Thus sung, or would, or could, or should have sung,
The modern Greek, in tolerable verse;
If not like Orpheus quite, when Greece was young,
Yet in these times he might have done much worse:
His strain display’d some feeling — right or wrong;
And feeling, in a poet, is the source
Of others’ feeling; but they are such liars,
And take all colours — like the hands of dyers.
But words are things, and a small drop of ink,
Falling like dew, upon a thought, produces
That which makes thousands, perhaps millions, think;
‘T is strange, the shortest letter which man uses
Instead of speech, may form a lasting link
Of ages; to what straits old Time reduces
Frail man, when paper — even a rag like this,
Survives himself, his tomb, and all that ‘s his.
You don’t fall in love like you fall in a hole. You fall like falling through space. It’s like you jump off your own private planet to visit someone else’s planet. And when you get there it all looks different: the flowers, the animals, the colours people wear. It is a big surprise falling in love because you thought you had everything just right on your own planet, and that was true, in a way, but then somebody signalled to you across space and the only way you could visit was to take a giant jump. Away you go, falling into someone else’s orbit and after a while you might decide to pull your two planets together and call it home. And you can bring your dog. Or your cat. Your goldfish, hamster, collection of stones, all your odd socks. (The ones you lost, including the holes, are on the new planet you found.)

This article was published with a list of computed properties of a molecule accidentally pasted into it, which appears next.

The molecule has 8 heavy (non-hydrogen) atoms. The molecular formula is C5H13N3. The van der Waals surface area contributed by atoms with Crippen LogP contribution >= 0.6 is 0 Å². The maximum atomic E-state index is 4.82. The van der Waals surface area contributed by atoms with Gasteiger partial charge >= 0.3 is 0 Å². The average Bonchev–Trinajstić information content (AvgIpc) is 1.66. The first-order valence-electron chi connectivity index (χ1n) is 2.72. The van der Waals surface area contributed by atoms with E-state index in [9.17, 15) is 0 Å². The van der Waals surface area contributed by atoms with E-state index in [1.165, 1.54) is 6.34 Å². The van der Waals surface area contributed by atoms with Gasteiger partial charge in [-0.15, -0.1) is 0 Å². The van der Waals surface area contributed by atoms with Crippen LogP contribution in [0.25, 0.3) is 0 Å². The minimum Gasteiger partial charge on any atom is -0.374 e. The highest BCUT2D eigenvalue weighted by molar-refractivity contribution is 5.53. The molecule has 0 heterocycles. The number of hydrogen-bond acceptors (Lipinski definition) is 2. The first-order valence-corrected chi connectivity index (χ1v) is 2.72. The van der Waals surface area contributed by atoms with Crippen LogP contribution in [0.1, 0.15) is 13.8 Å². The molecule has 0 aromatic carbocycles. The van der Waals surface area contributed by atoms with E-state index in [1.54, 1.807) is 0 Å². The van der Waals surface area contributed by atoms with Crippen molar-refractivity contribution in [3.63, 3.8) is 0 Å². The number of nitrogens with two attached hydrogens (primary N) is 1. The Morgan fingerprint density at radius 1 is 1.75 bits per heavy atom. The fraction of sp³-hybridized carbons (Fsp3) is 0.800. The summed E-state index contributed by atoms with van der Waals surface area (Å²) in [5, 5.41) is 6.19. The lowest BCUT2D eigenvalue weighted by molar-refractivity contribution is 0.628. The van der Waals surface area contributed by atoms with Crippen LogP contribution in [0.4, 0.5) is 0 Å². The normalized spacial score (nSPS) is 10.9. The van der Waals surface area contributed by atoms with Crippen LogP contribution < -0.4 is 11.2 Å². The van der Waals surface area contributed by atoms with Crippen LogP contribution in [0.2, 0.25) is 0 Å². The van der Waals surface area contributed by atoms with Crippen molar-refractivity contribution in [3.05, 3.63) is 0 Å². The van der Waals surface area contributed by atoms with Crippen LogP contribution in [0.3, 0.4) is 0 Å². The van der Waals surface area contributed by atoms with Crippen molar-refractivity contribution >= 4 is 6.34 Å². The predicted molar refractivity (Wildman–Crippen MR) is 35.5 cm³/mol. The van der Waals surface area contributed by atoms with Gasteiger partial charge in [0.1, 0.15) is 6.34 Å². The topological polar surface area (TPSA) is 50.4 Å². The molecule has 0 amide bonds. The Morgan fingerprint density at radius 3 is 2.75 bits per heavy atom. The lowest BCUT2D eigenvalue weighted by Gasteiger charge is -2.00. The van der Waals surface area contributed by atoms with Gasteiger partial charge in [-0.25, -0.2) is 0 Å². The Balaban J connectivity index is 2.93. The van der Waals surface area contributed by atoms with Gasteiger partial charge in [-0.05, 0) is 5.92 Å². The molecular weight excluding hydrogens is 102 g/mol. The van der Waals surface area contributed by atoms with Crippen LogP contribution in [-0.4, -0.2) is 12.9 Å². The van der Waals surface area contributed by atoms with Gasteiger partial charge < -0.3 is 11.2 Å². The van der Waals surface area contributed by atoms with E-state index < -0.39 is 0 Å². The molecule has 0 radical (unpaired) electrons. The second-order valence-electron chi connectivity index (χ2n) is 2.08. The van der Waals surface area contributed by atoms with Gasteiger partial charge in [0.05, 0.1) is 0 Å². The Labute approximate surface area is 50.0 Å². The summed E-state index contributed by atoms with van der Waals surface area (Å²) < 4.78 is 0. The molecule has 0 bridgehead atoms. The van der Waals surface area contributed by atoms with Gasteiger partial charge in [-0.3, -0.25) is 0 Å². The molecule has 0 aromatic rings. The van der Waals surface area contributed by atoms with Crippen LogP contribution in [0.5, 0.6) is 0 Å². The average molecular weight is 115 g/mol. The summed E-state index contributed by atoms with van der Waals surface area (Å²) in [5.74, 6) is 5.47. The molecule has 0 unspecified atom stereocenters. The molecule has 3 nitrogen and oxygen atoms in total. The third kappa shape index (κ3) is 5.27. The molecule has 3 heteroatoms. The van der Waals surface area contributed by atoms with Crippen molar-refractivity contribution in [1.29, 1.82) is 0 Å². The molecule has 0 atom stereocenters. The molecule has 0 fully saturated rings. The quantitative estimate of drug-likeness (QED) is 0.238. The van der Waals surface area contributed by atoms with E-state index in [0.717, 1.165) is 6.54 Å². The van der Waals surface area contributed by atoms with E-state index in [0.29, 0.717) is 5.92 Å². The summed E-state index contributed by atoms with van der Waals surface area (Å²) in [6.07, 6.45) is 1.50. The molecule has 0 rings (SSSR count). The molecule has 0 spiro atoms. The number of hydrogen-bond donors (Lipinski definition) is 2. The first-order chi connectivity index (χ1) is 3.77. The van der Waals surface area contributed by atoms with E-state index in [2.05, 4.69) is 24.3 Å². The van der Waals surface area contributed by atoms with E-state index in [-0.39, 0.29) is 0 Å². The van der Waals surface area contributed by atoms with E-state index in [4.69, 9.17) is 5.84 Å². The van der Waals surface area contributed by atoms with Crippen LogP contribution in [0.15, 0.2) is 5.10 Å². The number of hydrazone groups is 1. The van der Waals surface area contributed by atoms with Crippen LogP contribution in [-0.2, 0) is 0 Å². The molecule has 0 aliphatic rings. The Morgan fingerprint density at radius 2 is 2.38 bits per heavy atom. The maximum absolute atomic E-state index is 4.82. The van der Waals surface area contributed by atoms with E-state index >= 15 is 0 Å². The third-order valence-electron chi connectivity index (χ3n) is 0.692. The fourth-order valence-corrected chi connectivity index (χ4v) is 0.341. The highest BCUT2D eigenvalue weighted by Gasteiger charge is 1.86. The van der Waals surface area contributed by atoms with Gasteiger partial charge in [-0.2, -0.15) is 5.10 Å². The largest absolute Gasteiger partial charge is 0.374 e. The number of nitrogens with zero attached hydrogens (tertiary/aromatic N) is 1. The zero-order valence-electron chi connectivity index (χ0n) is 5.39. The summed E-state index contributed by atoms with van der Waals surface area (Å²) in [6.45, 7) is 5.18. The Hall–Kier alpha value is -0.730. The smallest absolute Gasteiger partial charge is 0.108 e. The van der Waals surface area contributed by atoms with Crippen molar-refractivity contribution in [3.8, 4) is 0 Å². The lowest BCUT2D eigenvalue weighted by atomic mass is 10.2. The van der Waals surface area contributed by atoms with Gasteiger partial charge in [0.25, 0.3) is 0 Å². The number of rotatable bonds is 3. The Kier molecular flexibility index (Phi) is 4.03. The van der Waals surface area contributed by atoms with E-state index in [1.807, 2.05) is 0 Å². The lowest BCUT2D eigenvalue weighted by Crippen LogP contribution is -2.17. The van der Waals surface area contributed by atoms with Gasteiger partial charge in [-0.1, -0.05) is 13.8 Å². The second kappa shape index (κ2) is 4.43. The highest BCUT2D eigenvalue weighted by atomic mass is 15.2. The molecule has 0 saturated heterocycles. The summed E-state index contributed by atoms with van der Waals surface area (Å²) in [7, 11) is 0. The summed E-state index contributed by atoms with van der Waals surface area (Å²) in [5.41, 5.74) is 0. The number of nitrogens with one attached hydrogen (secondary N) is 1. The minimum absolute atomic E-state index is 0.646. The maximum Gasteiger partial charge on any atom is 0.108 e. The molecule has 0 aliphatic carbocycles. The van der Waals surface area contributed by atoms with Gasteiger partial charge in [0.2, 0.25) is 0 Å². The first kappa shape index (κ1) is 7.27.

And you can bring your friends to visit. And read your favourite stories to each other. And the falling was really the big jump that you had to make to be with someone you don’t want to be without. That’s it.
PS You have to be brave.
―Jeanette Winterson in Big Questions from Little People: And Simple Answers from Great Minds edited by Gemma Elwin Harris
Let’s burn our masks at midnight
and as flickering flames ascend,
under the witness of star-clouds,
let us vow to reclaim our true selves.
Done with hiding and weary of lying,
we’ll reconcile without and within.
Then, like naked squint-eyed newborns,
we’ll greet the glorious birth of dawn;
blinking at the blazing, wondrous colors
we somehow failed to notice before.”
―John Mark Green
Why do you go away? So that you can come back. So that you can see the place you came from with new eyes and extra colors. And the people there see you differently, too. Coming back to where you started is not the same as never leaving.
Squeeze your eyes closed, as tight as you can, and think of all your favorite autumns, crisp and perfect, all bound up together like a stack of cards. That is what it is like, the awful, wonderful brightness of Fairy colors. Try to smell the hard, pale wood sending up sharp, green smoke into the afternoon. To feel the mellow, golden sun on your skin, more gentle and cozier and more golden than even the light of your favorite reading nook at the close of the day.
Photo by Dr. Mohamed Babu This Image used in accordance with Fair Use Policy
A scientist in Mysore, India found an unusual way to create art: using colored sugar water to dye ants bright colors. As the ants eat, their transparent stomachs give them rear ends that turn the color of their food. Sometimes they change droplet in the middle of feeding, resulting in a mixing of the colors in their bellies. Beautiful!